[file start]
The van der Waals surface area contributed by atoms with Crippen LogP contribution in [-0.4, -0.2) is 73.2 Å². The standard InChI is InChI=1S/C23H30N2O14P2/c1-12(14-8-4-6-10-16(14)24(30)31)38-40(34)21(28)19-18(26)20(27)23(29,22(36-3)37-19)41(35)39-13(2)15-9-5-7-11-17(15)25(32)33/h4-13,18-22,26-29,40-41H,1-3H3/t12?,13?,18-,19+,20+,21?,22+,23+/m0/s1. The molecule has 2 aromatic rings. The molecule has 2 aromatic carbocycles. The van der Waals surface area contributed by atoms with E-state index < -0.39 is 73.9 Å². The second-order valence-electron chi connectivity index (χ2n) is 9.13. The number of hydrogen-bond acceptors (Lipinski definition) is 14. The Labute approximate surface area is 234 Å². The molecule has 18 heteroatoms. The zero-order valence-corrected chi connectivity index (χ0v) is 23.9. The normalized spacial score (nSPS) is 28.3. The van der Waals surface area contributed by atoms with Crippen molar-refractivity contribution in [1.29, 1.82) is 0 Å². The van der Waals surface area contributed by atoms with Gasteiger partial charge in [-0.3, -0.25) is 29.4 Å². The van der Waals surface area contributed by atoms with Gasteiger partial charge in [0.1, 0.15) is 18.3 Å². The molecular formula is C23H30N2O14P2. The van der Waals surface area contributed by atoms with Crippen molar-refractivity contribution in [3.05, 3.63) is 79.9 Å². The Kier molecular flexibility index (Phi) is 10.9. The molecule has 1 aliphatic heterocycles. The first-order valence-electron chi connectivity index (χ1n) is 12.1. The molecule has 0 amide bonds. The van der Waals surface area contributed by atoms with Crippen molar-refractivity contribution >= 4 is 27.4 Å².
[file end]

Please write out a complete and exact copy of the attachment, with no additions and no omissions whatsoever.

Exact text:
The van der Waals surface area contributed by atoms with Crippen LogP contribution in [-0.4, -0.2) is 73.2 Å². The standard InChI is InChI=1S/C23H30N2O14P2/c1-12(14-8-4-6-10-16(14)24(30)31)38-40(34)21(28)19-18(26)20(27)23(29,22(36-3)37-19)41(35)39-13(2)15-9-5-7-11-17(15)25(32)33/h4-13,18-22,26-29,40-41H,1-3H3/t12?,13?,18-,19+,20+,21?,22+,23+/m0/s1. The molecule has 2 aromatic rings. The molecule has 2 aromatic carbocycles. The van der Waals surface area contributed by atoms with E-state index < -0.39 is 73.9 Å². The second-order valence-electron chi connectivity index (χ2n) is 9.13. The number of hydrogen-bond acceptors (Lipinski definition) is 14. The Labute approximate surface area is 234 Å². The molecule has 18 heteroatoms. The zero-order valence-corrected chi connectivity index (χ0v) is 23.9. The normalized spacial score (nSPS) is 28.3. The van der Waals surface area contributed by atoms with Crippen molar-refractivity contribution in [1.29, 1.82) is 0 Å². The van der Waals surface area contributed by atoms with Gasteiger partial charge in [-0.3, -0.25) is 29.4 Å². The van der Waals surface area contributed by atoms with Gasteiger partial charge in [0.1, 0.15) is 18.3 Å². The molecular formula is C23H30N2O14P2. The van der Waals surface area contributed by atoms with Crippen molar-refractivity contribution in [3.05, 3.63) is 79.9 Å². The Kier molecular flexibility index (Phi) is 10.9. The molecule has 1 aliphatic heterocycles. The first-order valence-electron chi connectivity index (χ1n) is 12.1. The molecule has 0 amide bonds. The van der Waals surface area contributed by atoms with Crippen molar-refractivity contribution >= 4 is 27.4 Å².